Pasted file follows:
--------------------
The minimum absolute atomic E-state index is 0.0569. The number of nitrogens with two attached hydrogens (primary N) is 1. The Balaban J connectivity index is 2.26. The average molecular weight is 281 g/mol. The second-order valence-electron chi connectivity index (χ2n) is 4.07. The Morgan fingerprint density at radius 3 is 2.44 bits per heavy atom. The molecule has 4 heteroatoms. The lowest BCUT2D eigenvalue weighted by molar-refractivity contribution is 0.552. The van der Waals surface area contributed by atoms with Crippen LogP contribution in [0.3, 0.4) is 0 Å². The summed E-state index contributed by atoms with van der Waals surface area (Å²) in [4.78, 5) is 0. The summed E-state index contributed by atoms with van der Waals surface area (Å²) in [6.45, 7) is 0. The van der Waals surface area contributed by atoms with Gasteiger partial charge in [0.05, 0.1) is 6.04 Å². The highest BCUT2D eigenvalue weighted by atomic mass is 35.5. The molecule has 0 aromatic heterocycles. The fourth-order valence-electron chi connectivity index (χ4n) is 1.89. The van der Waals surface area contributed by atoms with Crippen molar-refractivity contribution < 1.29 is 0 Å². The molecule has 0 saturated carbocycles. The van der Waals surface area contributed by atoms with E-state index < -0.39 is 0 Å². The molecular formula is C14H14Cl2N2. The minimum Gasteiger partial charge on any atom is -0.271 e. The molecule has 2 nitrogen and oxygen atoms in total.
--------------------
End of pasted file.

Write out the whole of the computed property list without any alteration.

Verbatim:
The minimum absolute atomic E-state index is 0.0569. The number of nitrogens with two attached hydrogens (primary N) is 1. The Balaban J connectivity index is 2.26. The average molecular weight is 281 g/mol. The second-order valence-electron chi connectivity index (χ2n) is 4.07. The Morgan fingerprint density at radius 3 is 2.44 bits per heavy atom. The molecule has 4 heteroatoms. The lowest BCUT2D eigenvalue weighted by molar-refractivity contribution is 0.552. The van der Waals surface area contributed by atoms with Crippen LogP contribution in [0.3, 0.4) is 0 Å². The summed E-state index contributed by atoms with van der Waals surface area (Å²) in [4.78, 5) is 0. The summed E-state index contributed by atoms with van der Waals surface area (Å²) in [6.45, 7) is 0. The van der Waals surface area contributed by atoms with Gasteiger partial charge in [0.05, 0.1) is 6.04 Å². The highest BCUT2D eigenvalue weighted by atomic mass is 35.5. The molecule has 0 aromatic heterocycles. The fourth-order valence-electron chi connectivity index (χ4n) is 1.89. The van der Waals surface area contributed by atoms with Crippen molar-refractivity contribution < 1.29 is 0 Å². The molecule has 0 saturated carbocycles. The van der Waals surface area contributed by atoms with E-state index < -0.39 is 0 Å². The molecular formula is C14H14Cl2N2. The minimum Gasteiger partial charge on any atom is -0.271 e. The molecule has 2 nitrogen and oxygen atoms in total.